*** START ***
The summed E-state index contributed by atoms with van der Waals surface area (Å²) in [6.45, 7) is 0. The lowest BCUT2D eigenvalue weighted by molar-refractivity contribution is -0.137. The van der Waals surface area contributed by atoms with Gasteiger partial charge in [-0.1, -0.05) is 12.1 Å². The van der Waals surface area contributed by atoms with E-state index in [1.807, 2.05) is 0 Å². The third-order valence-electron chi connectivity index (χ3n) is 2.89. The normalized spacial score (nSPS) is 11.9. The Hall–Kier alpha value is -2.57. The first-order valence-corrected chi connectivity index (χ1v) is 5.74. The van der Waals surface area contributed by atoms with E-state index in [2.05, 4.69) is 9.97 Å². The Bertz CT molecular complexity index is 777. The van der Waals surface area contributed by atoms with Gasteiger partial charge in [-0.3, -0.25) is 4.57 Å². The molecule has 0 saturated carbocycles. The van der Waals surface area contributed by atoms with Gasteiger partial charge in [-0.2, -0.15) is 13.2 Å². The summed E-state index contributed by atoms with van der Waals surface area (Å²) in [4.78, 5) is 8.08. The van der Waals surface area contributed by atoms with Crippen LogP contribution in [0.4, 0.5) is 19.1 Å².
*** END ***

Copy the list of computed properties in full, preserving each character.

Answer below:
The summed E-state index contributed by atoms with van der Waals surface area (Å²) in [6.45, 7) is 0. The lowest BCUT2D eigenvalue weighted by molar-refractivity contribution is -0.137. The van der Waals surface area contributed by atoms with Gasteiger partial charge in [-0.1, -0.05) is 12.1 Å². The van der Waals surface area contributed by atoms with E-state index in [1.807, 2.05) is 0 Å². The third-order valence-electron chi connectivity index (χ3n) is 2.89. The normalized spacial score (nSPS) is 11.9. The Hall–Kier alpha value is -2.57. The first-order valence-corrected chi connectivity index (χ1v) is 5.74. The van der Waals surface area contributed by atoms with E-state index in [2.05, 4.69) is 9.97 Å². The Bertz CT molecular complexity index is 777. The van der Waals surface area contributed by atoms with Gasteiger partial charge in [-0.3, -0.25) is 4.57 Å². The molecule has 0 saturated carbocycles. The van der Waals surface area contributed by atoms with Gasteiger partial charge in [-0.2, -0.15) is 13.2 Å². The summed E-state index contributed by atoms with van der Waals surface area (Å²) in [4.78, 5) is 8.08. The van der Waals surface area contributed by atoms with Crippen LogP contribution in [0.4, 0.5) is 19.1 Å².